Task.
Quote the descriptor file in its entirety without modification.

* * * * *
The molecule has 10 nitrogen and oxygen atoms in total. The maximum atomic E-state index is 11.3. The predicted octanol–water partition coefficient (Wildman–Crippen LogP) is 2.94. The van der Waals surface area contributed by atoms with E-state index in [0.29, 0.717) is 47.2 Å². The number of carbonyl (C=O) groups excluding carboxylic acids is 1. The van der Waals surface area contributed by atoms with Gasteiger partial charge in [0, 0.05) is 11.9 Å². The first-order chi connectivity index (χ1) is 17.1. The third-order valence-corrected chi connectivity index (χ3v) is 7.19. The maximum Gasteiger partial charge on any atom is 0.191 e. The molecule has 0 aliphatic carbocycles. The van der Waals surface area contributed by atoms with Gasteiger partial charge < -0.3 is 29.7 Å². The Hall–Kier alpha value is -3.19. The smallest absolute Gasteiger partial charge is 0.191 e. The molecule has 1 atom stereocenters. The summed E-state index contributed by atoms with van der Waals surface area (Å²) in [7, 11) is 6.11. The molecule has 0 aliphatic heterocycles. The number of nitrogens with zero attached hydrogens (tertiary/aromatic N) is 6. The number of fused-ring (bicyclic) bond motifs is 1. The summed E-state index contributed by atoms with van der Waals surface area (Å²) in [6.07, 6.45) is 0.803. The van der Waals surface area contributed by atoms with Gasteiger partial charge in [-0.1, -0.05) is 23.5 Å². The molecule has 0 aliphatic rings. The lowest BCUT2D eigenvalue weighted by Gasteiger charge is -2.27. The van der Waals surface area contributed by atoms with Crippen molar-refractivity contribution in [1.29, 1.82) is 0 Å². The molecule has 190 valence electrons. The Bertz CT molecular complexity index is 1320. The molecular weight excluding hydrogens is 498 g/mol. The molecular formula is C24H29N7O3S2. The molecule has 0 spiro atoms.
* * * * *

The molecule has 10 nitrogen and oxygen atoms in total. The maximum atomic E-state index is 11.3. The predicted octanol–water partition coefficient (Wildman–Crippen LogP) is 2.94. The van der Waals surface area contributed by atoms with E-state index in [0.29, 0.717) is 47.2 Å². The number of carbonyl (C=O) groups excluding carboxylic acids is 1. The van der Waals surface area contributed by atoms with Gasteiger partial charge in [0, 0.05) is 11.9 Å². The first-order chi connectivity index (χ1) is 17.1. The third-order valence-corrected chi connectivity index (χ3v) is 7.19. The maximum Gasteiger partial charge on any atom is 0.191 e. The molecule has 0 aliphatic carbocycles. The van der Waals surface area contributed by atoms with Gasteiger partial charge < -0.3 is 29.7 Å². The Hall–Kier alpha value is -3.19. The smallest absolute Gasteiger partial charge is 0.191 e. The molecule has 1 atom stereocenters. The summed E-state index contributed by atoms with van der Waals surface area (Å²) in [7, 11) is 6.11. The molecule has 0 aliphatic heterocycles. The number of nitrogens with zero attached hydrogens (tertiary/aromatic N) is 6. The number of fused-ring (bicyclic) bond motifs is 1. The summed E-state index contributed by atoms with van der Waals surface area (Å²) in [6.07, 6.45) is 0.803. The van der Waals surface area contributed by atoms with Gasteiger partial charge in [-0.1, -0.05) is 23.5 Å². The molecule has 0 aliphatic rings. The lowest BCUT2D eigenvalue weighted by Gasteiger charge is -2.27. The van der Waals surface area contributed by atoms with Crippen molar-refractivity contribution in [1.29, 1.82) is 0 Å². The molecule has 190 valence electrons. The Bertz CT molecular complexity index is 1320. The molecular weight excluding hydrogens is 498 g/mol. The molecular formula is C24H29N7O3S2. The molecule has 0 spiro atoms.